Rupee Recovers Against Dollar- Will Car Prices Come Down?

The rupee gained 30 paisas against the Dollar on Thursday to close the session at a 5-month high of Rs 161.82 ($1) in the open market, according to the data released by the Exchange Companies Association of Pakistan (ECAP). This renders a 3.9% improvement compared to the low of Rs 168.43 earlier in August.

Related: Are Local Assembled Cars Really Dependent on Dollar Rate?

The ECAP Chairman Zafar Paracha while speaking to Dawn, said:

“The Dollar is likely to hit Rs 160 by December of this year, mainly on account of declining imports and a significant jump in remittances.”

The rupee’s appreciation comes on back of a record current account surplus of $792 million in the first quarter of the current fiscal year, as reported by the State Bank of Pakistan on Wednesday. Higher inflows — to the tune of $2 billion per month over the last four months in the form of remittances — and lower outflows due to lower oil imports; debt suspension by the G20 countries; and a rebound in textile exports have helped stabilize Pak Rupee.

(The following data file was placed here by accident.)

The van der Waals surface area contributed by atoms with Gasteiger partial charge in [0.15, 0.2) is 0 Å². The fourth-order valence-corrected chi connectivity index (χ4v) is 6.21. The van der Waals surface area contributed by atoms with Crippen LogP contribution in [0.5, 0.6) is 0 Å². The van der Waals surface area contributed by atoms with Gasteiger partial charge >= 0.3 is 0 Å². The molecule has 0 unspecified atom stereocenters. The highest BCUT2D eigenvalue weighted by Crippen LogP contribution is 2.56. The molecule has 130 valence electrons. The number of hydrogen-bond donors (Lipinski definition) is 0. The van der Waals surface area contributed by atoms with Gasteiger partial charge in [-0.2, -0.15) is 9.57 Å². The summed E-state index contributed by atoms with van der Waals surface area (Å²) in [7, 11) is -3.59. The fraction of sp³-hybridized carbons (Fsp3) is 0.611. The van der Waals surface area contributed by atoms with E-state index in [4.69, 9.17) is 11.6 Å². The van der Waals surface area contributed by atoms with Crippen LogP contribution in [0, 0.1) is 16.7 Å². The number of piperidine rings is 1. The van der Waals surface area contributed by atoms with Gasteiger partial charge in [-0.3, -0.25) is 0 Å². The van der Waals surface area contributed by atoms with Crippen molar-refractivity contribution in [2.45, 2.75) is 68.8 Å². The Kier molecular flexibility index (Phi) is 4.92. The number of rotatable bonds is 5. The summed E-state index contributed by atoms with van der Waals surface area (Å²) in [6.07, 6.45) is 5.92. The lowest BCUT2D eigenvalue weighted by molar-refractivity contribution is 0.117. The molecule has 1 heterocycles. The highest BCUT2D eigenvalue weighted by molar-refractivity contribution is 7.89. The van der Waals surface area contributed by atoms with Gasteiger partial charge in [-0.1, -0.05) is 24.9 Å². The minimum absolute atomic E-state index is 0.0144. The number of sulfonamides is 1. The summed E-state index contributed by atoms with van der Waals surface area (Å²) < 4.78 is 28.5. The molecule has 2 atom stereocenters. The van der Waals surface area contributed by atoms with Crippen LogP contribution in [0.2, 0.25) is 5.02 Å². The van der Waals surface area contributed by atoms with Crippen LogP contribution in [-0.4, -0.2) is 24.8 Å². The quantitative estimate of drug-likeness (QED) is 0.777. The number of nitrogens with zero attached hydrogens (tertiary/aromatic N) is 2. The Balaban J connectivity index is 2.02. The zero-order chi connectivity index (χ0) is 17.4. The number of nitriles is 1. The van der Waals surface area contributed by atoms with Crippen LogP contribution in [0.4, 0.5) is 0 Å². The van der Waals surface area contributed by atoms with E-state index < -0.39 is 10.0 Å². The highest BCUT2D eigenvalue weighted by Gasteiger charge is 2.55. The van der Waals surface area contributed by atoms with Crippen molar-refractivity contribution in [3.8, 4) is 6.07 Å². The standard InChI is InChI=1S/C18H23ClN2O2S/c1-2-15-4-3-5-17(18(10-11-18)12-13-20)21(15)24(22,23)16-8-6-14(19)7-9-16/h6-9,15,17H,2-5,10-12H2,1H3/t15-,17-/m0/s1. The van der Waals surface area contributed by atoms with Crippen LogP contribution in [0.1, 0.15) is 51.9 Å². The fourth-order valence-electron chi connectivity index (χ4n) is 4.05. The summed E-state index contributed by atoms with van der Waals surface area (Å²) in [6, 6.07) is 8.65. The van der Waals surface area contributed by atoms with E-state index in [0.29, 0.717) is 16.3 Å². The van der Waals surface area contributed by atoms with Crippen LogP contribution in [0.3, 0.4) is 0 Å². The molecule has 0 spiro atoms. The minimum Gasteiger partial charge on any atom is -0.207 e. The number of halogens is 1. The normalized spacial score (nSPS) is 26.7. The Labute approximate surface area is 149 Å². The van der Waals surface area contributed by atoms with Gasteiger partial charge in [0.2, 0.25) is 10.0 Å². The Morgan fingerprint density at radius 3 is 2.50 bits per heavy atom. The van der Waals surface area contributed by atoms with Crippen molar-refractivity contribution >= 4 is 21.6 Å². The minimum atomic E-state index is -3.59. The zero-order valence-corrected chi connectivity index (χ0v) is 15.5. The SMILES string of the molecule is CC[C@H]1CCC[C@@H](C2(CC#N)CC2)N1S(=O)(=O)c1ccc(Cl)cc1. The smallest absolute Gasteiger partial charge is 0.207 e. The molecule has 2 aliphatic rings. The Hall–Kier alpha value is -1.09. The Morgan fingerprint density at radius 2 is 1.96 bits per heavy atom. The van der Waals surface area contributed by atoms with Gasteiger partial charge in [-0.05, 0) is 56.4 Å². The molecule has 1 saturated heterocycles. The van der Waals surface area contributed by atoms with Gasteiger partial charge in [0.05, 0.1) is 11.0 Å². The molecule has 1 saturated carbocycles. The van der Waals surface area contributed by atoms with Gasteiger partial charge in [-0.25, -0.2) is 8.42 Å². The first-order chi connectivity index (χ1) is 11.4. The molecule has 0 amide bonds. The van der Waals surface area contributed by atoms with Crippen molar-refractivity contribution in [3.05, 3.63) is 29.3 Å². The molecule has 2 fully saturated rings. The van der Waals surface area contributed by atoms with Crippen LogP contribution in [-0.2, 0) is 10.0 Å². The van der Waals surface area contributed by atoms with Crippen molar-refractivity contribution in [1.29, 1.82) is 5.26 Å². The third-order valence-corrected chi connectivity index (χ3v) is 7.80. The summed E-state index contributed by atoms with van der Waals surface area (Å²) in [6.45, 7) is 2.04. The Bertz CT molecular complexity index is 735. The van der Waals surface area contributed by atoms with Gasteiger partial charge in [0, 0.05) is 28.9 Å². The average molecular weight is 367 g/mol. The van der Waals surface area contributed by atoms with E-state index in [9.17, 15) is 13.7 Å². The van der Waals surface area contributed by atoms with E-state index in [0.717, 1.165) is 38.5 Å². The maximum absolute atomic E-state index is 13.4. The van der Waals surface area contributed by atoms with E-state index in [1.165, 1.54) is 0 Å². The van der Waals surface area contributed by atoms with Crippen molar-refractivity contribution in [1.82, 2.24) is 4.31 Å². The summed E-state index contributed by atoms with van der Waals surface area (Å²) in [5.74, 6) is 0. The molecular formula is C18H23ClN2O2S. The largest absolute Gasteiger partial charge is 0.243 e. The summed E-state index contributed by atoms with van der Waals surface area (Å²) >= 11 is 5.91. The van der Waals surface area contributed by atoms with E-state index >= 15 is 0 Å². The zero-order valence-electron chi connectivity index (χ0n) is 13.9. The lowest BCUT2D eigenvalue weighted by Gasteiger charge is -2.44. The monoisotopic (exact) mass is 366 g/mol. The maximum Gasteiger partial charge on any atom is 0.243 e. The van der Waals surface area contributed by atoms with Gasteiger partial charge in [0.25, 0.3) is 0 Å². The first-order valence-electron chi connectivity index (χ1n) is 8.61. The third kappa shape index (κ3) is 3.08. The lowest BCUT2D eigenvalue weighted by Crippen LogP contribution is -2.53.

Now the question is, will auto assemblers bring down the prices of local assembled cars or at least revert the latest price increase? Unfortunately this has always been the case that local assemblers never let go of a chance to revise the prices even in the slightest of variation in Rupee-Dollar parity. But when the Rupee appreciates, there is no reduction in prices whatsoever, in fact Toyota and Suzuki have recently pushed the prices up despite an upward trend in PKR’s strength.

Related: Should Local Assembled Cars be Priced in Dollars?

Even last year, from June 2019 the Rupee regained its strength back and recovered by 6% to Rs 154 against a Dollar and stood stable for nearly 4 months there. Instead of reducing prices, local assemblers kept pushing up the car prices even further which was largely attributed towards dampening the declining profit margins. Then again on the eve of New Year 2020, car prices were given another substantial push even when there was no Rupee-Dollar depreciation as well as no additional duty or tax imposed by the government.

Perhaps all we can do is to wait and see after this recent recovery of Pak Rupee against the US Dollar, whether car prices in Pakistan are going to come down or will they be pushed up even further?

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